What’s the Difference Between TO and FOR in English?
TO and FOR are commonly used prepositions in English conversations but they can also be confusing. First, let us understand what a proposition is.
Prepositions are words in the English language that show the relationship of a noun or pronoun to the other parts of a sentence. They link phrases, nouns, and pronouns to other words in your sentence. Common examples are at, behind, above, beside, during, after, between, from, for, and to. For many of us, prepositions can be confusing. In today’s lesson, we will try to simplify the difference between TO and FOR. You might wonder what the functions of TO and FOR are.
When to use TO and FOR?
You use TO when there’s a transfer of something from one person to another. While FOR is always used as something beneficial or good for the person. Note that beneficial or benefit is a good thing. You use FOR when you do something good to another person. And, remember that this rule generally applies no matter what tense of verb in the English language you’re using.
To make it clearer, let’s look at these examples.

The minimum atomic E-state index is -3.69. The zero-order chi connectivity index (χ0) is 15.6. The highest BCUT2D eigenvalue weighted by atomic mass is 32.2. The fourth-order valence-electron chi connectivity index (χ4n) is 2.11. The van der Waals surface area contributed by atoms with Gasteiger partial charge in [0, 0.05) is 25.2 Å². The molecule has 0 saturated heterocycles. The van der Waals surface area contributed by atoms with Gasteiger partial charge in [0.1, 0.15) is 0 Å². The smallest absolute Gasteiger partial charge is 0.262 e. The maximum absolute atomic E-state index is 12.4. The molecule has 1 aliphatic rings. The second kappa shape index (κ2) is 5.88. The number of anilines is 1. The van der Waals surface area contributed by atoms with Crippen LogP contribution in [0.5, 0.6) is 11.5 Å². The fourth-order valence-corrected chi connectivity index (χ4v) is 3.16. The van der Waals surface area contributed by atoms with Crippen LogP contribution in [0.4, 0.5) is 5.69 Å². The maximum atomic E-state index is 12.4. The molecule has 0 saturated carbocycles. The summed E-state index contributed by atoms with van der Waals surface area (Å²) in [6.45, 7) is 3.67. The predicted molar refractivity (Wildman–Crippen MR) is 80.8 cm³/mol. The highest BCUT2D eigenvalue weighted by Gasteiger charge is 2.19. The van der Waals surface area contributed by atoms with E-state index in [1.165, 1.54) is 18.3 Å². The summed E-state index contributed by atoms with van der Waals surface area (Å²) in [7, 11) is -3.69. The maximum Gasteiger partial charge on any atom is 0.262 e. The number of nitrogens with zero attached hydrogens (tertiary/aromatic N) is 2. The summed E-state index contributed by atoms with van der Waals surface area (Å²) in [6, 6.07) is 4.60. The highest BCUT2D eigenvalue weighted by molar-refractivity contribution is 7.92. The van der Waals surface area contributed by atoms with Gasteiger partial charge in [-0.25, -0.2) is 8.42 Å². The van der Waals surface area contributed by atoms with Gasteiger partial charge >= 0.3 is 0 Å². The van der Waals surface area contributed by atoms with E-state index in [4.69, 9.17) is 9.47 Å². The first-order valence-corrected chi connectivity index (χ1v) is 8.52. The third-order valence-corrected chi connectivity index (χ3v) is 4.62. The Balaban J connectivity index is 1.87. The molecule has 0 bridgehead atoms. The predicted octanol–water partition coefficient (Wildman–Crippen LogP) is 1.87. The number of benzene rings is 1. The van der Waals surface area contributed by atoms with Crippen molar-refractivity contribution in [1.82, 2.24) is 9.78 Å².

- I go to the market.
- I cook for you.
Sentence no. 1 uses TO because you are going (transferring) from one place to another. So, let’s just say you are still at home and you’re going to the market to buy fruits. You are physically “transferring” from your home to the market.
Sentence no.2 shows that a person is doing something beneficial for another.
1) I made this cake for you.
2) I bought these flowers for you because I see that you’re a bit down today.
Notice that in these sentences, you’re doing something that will make someone happy.
- I gave the box to her.
- I sent the files to him.
Notice that you use TO in these two sentences because there’s a transfer going on. The first one is the box (from me to her), and the files (from me to him) in the second sentence.
- Tim is going to talk to his wife.
- I will do the laundry for you so you can relax.
In sentence no.1, TO is used because “to talk” means there’s an exchange of information between two people.
On the other hand, another variant for no. 2 is, your friend or officemate is typing up some data and you want to help, so you can say “I’ll do that for you.”
Go over the examples given here, and try to make your own sentences, too. You can also take this up with your teacher in LingualBox. The more you practice, the less confusing it will get.